Nucella ostrina

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Nucella ostrina
Scientific classification edit
Kingdom: Animalia
Phylum: Mollusca
Class: Gastropoda
Subclass: Caenogastropoda
Order: Neogastropoda
Family: Muricidae
Genus: Nucella
N. ostrina
Binomial name
Nucella ostrina
(Gould, 1852)

Purpura ostrina Gould, 1852
Thais emarginata var. projecta Dall, 1915

Nucella ostrina, the northern striped dogwinkle,[2] is a species of sea snail, a marine gastropod mollusk in the family Muricidae, the murex snails or rock snails.[1] Other common names for this mollusk include emarginate dogwinkle, short-spired purple dogwinkle, striped dogwinkle, ribbed dogwinkle, emarginate whelk, ribbed rock whelk, rock thais, short-spired purple snail and rock whelk.[3]


This dogwinkle has a robust shell with three indistinct whorls. It can be 4 cm (1.6 in) in length, but a more typical length is 3 cm (1.2 in) or less; the aperture is less than half the diameter of the shell and can be closed by a brown, horny operculum. The exterior of the shell is spirally ridged, often with heavy ridges alternating with more delicate ones. The heavy ridges may bear coarse nodules, but in more exposed locations these, and the ridges themselves, may be partially smoothed. The ridges tend to be pale in color and the furrows between them dark, typically brown, gray, black, orange or yellow. The interior of the shell is purple.[2][3]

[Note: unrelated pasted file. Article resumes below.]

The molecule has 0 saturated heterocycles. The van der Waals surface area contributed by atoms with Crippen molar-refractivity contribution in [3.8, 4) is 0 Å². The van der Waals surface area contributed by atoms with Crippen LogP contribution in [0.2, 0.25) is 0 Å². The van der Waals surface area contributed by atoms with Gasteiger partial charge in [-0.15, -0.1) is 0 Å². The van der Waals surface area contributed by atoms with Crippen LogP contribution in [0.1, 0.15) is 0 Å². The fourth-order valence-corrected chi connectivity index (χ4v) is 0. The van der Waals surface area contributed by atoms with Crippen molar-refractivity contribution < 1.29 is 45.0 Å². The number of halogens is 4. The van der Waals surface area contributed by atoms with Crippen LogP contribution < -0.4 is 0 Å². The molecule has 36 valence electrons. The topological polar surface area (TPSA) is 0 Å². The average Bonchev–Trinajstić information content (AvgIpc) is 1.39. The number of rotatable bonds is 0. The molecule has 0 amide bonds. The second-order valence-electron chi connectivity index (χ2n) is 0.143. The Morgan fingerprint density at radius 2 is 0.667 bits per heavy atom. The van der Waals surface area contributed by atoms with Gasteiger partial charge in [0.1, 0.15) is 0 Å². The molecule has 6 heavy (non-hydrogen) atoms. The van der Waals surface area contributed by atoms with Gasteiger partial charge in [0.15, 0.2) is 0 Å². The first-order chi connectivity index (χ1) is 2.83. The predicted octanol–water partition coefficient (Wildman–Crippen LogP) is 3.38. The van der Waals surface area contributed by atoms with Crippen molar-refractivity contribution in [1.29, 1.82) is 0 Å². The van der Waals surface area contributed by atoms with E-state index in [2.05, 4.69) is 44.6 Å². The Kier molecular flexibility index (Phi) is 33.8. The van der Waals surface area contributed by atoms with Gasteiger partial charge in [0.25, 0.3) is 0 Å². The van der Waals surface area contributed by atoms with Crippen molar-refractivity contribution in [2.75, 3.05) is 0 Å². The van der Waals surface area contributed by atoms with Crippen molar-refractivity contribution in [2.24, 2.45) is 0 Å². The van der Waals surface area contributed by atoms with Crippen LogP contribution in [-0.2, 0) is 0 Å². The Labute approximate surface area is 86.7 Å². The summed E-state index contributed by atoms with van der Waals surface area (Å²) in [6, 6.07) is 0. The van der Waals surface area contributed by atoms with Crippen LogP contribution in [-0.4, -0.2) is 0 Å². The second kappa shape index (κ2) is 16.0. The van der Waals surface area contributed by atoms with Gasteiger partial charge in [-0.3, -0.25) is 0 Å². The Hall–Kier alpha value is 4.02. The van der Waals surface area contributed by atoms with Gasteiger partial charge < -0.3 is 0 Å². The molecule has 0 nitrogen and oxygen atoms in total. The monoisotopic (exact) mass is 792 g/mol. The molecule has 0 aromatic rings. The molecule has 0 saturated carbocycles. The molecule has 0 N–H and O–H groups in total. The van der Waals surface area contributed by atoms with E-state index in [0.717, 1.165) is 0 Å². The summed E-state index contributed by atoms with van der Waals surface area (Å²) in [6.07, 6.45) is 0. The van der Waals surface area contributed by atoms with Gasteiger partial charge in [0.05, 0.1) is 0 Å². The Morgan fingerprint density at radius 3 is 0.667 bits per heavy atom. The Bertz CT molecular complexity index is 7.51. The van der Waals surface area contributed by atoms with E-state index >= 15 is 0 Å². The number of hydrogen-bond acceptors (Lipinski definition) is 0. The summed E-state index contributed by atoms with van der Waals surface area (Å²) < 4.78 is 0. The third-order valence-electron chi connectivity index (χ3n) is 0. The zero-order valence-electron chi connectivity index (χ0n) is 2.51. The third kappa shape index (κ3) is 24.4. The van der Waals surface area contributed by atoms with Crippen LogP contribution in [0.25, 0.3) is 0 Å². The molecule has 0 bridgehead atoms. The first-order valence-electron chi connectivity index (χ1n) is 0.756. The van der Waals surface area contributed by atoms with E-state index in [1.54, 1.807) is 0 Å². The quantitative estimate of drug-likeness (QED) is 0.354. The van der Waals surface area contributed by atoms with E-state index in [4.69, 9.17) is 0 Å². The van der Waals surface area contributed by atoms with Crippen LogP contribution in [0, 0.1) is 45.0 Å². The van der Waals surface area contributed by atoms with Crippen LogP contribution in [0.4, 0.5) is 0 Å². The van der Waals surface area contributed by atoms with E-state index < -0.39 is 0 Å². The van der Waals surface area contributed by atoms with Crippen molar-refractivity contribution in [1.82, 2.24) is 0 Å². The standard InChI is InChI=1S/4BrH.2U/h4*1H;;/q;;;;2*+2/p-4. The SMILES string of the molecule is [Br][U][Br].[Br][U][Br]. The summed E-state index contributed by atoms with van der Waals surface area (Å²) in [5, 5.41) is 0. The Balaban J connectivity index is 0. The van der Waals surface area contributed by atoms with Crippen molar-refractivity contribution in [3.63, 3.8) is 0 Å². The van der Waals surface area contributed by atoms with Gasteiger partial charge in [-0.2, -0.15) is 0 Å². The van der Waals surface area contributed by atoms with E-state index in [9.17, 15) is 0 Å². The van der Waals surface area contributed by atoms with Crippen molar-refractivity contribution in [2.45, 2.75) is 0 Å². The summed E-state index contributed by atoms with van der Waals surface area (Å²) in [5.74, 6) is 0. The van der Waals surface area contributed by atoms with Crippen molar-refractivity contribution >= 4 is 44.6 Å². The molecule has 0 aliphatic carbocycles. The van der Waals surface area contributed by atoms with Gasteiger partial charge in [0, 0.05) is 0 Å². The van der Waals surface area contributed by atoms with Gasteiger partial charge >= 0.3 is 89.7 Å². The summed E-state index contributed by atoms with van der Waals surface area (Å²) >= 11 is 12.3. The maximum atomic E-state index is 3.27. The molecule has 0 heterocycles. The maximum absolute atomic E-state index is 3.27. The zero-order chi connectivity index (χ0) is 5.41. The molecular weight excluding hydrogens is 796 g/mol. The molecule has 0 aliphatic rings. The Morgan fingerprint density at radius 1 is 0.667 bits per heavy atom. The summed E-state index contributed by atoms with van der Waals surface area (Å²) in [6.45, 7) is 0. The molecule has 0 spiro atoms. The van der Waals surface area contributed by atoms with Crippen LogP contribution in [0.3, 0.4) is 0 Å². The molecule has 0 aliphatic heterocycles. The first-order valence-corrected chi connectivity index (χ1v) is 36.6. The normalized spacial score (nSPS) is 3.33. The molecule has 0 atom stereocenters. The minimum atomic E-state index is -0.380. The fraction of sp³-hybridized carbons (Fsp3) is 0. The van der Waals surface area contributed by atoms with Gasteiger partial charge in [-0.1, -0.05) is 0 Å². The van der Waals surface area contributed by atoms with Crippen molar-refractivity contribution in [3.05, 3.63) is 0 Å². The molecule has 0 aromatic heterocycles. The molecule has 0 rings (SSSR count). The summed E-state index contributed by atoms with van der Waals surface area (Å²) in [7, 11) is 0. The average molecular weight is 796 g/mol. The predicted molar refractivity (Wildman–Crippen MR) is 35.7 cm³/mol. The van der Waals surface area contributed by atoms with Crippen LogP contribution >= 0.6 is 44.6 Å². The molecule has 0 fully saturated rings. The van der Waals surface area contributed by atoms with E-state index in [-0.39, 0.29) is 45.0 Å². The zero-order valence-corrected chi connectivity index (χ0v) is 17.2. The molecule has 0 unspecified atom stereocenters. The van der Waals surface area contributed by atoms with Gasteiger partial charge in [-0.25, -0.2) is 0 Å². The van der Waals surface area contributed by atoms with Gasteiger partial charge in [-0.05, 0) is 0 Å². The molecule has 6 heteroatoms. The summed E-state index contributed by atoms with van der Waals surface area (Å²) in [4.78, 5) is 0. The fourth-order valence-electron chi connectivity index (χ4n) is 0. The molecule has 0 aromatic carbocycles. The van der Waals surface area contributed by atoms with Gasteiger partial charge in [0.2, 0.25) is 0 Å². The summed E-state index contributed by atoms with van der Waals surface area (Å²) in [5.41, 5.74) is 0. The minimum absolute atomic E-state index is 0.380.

Distribution and habitat[]

M. ostrina is native to the northeastern Pacific Ocean. Its range extends down the western coast of North America from the Aleutian Islands, Alaska, to Cayucos, California. It is found in the intertidal zone on rocky coasts, often in the vicinity of mussel beds, and particularly in wave-exposed positions.[3]


Like the other members of its family, this dogwinkle is a predator. Each individual has its own food preferences, but the population as a whole feeds predominantly on mussels and barnacles (Balanus glandula), but sometimes on periwinkles (Littorina sitkana and ), or limpets (). The bay mussel (Mytilus trossulus) is usually preferred as prey over the California mussel (Mytilus californianus). Having selected its prey, the dogwinkle drills into the shell with its radula, injects digestive enzymes which liquefy the tissues, and sucks out the contents.[3]

The dogwinkle is itself eaten by the purple sea star (Pisaster ochraceus) and the red rock crab (Cancer productus). It lays its eggs in clusters of stalked capsules, known as "sea oats", which are attached to rocks high up in the intertidal zone. Although there are around 550 eggs in each capsule, most of the eggs are infertile and are consumed by the developing juveniles, 10 to 20 of which hatch from the capsule after three or four months, without an intermediate larval stage.[3]


  1. ^ Jump up to: a b Nucella ostrina (Gould, 1852). Retrieved through: World Register of Marine Species on 24 April 2010.
  2. ^ Jump up to: a b "Northern striped dogwinkle". Biodiversity of the Central Coast. Retrieved 5 October 2018.
  3. ^ Jump up to: a b c d e Charbonneau, Nathaniel (1 July 2002). "Nucella ostrina (Deshayes, 1839)". Invertebrates of the Salish Sea. Rosario Beach Marine Laboratory. Retrieved 5 October 2018.
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